Saturday, April 23, 2005


Spring flower
The IDolatrous In the News is shocked (shocked!) that Eugenie Scott says Evolution and God can co-exist:
Scott's claim that Darwinism and belief in God can co-exist is simply false. She said several times that evolution scientists aren't in the business of discounting God, but rather proving how things were created. Darwinism claims that descent through modification is solely accomplished by random mutation and natural selection.
ARN is saying all you religious scientists are living a lie, you just have to pick sides. You can be scientists or you can be religious, and there's no middle ground.

Oddly enough, actual scientists have no problem integrating religion and science into their lives. Things get awkward when you start sticking religion into science and vice versa.

Here's how I see it. If you are committed to some form of Biblical literalism (or even just a belief that the Bible gets things right) you pretty much have to believe that the world is, in some sense, a product of God, as is the Bible.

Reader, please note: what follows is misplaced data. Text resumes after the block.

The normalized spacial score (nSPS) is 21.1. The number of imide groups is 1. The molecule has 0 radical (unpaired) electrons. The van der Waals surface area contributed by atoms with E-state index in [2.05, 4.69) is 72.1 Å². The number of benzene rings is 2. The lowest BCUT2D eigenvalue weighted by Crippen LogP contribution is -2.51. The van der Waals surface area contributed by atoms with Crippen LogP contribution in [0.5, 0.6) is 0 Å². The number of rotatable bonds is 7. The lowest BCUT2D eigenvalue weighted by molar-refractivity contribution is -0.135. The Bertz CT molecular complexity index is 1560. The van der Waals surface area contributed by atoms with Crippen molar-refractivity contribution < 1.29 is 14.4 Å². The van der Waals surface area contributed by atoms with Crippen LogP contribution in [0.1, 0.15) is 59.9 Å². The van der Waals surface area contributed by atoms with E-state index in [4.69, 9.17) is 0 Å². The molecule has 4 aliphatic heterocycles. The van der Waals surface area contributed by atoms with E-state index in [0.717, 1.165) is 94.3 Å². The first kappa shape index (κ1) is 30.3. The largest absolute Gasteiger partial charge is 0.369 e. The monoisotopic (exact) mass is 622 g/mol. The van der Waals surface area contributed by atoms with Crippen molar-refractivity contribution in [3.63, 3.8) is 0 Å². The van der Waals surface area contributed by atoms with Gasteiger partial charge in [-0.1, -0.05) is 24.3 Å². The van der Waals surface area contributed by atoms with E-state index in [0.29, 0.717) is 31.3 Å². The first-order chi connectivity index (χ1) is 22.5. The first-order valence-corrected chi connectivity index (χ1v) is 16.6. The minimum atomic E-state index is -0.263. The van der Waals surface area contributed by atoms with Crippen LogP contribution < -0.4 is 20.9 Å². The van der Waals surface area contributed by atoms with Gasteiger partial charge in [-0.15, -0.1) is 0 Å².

So when scientists look at the world and all the evidence says it's 5 billion years old, you have a choice. You can read the Bible so literally that you find a conflict, at which point you have to choose between the evidence of God's word or God's work. Or you can believe that both are true, and there is a flaw in any interpretation which puts the evidence of the world in conflict with the Word.

If you insist on seeing a conflict, why choose the word over the world? The Bible has been translated, retranslated, damaged, rearranged, reinterpreted, etc. The world is what it is. Our understanding of it may be flawed, but if you believe it is God's work, it has passed through no human intermediaries. So maybe you should consider the strength of the evidence from the world.

Every piece of evidence says that all terrestrial life shares a common origin, and that mutation, selection, and drift are the processes which have lead to its current diversity. The challenge is not to undermine that evidence, but to find a way to integrate that understanding into your personal religious framework.

To do otherwise is to deny God's handiwork. Think about that.

This World Can't Stand Long” by Benton Flippen from the album Old Time, New Times (1994, 2:33).